Bikoy Controversy

Binay: PH-US military deal deters aggression
Speaking before an American think-tank, Binay says the Philippine military agreement with the US is an important pillar of Manila's security policy

POLICY SPEECH. Vice President Jejomar Binay keynotes the Banyan Tree Leadership Forum at the Center for Strategic and International Studies in Washington, DC on Thursday. Philippine Embassy Photo by Elmer G. Cato

MANILA, Philippines – Vice President Jejomar Binay hailed the Philippines’ military deal with the US, saying it will prevent armed conflict and help boost economic growth.

In a speech in Washington DC outlining his economic agenda, Binay said the newly signed agreement is an important pillar of the Philippines’ security policy.

He addressed concerns that the deal will antagonize China, and harm Manila’s trade relationship with Beijing. The deal gives US troops greater access to Philippine bases and allows them to build facilities there

“A stronger American military presence in the Philippines and greater interoperability between our respective armed forces dramatically increases our individual and collective defense capabilities, providing a dramatic deterrent against external aggression. This, in turn, will soothe and calm the investment climate in the Philippines,” said Binay on Thursday, May 1. 

Delivering a keynote address at the Banyan Tree Leadership Forum of the American think-tank Center for Strategic and International Studies (CSIS), Binay said the agreement is also an “important response mechanism to humanitarian and natural disasters.”

The Vice President said the Enhanced Defense Cooperation Agreement (EDCA) benefits both Philippine security and economy.

“In other words, through the EDCA, we have effectively upgraded our own security platform, without shifting a significant portion of our limited resources to support an arms race and procure weapons systems that exceed our normal defense requirements.  It enables us to focus better on developing a solid economic base to combat poverty, unemployment, illiteracy, and disease,” he said.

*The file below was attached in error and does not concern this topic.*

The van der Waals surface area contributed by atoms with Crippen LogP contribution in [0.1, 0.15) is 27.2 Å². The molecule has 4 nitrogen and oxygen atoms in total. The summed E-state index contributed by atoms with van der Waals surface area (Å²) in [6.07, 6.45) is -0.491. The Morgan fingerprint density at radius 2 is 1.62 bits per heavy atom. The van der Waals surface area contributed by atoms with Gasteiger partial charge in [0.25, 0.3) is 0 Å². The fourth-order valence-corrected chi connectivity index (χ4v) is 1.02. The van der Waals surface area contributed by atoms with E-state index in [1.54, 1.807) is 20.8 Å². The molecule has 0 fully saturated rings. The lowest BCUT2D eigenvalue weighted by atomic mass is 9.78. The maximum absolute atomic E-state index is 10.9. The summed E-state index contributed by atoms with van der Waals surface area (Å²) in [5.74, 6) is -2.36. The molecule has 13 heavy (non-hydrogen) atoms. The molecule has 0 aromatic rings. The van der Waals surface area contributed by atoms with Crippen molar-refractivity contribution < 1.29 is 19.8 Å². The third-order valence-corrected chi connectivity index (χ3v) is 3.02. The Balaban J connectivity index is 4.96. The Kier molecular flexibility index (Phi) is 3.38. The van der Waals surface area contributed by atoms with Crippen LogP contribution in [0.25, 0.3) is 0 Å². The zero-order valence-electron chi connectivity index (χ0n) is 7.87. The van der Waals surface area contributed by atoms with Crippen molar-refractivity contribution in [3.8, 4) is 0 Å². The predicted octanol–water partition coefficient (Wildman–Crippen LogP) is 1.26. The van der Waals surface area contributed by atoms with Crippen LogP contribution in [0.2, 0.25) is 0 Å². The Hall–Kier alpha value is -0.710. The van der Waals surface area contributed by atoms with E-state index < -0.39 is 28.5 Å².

Binay said increased tensions between the Philippines and China over the South China Sea (West Philippine Sea) were a “potential downer” for Manila’s economic growth.

“[The] threat of war creates disincentives for long-term investments as well as shifts precious resources to unproductive defense spending,” he said.

INVESTMENT CLIMATE. Binay says the military deal with the US 'calms the Philippine investment climate.' Philippine Embassy Photo by Elmer G. Cato

No change in PH strategy

Binay said the agreement does not signal a shift in the Philippines’ “core strategy for regional security.”

“We have always believed and will continue to hold ourselves to the principle that the future of mankind lies not in conflict or war, but in dialogue, cooperation, development and peace.  For our current disagreements in the South China Sea, we will continue to pursue a solution based on international law by going for arbitration as provided for in the United Nations Convention on the Law of the Sea (UNCLOS).”

Binay said as a parallel effort to arbitration, the Philippines supports the conclusion of a binding Code of Conduct on the South China Sea between China and the Association of Southeast Asian Nations, of which the Philippines is a member.

“We also seek to gain understanding of this issue in such regional fora as the ASEAN Regional Forum (ARF) and the East Asian Summit (EAS).  The Philippines and its partners, including the United States, will continue these discussions.”

The Philippines is locked in a territorial dispute with China over parts of the South China Sea. With China’s increasing assertiveness, analysts saw the signing of the EDCA as Manila’s effort to seek a security blanket from the United States, its longtime treaty ally.

Widely seen as the leading frontrunner in the 2016 presidential race, Binay laid out his economic agenda and views on Philippine foreign policy in a speech that foreign correspondents said would “suit the campaign trail.”

His political rivals including Senate Majority Leader Alan Peter Cayetano have criticized Binay for supposedly dodging controversial issues like the territorial row with China.

Yet as of late, Binay issued stronger statements on the row, saying the Philippines is “no pushover” and will defend its territories “up to the last blood” but resort to peaceful means “as much as possible.”

Trade key component of PH-China ties

In his CSIS speech, Binay said the maritime row with China is not the sole component of Manila’s ties with Beijing, echoing the position of President Benigno Aquino III.

“Let me stress, nonetheless, that our support for EDCA does not reflect a freezing of ties with China.  Nor do we view the disputes in the South China Sea as the totality of our bilateral relations with China.”  

“Philippine trade with China continues to rise at a dramatic pace.  In 2013, China has become the Philippine’s largest trading partner, a distinction previously held alternately by the United States and Japan.”

Besides trade, Binay said ancestry and Chinese participation in various sectors of  Philippine economy and politics form part of the Philippines’ relations with China.

“In the end, trade, as well as the deep filial ties that bind our peoples, will prevail over the issues of territory and boundaries that are currently threatening our relationship.”

The Vice President is in the US  for the CSIS forum, and to meet with US Vice President Joe Biden, and other American leaders and businessmen. 

Earlier this week, Binay and President Benigno Aquino III welcomed US President Barack Obama during his state visit to Manila. – Ayee Macaraig/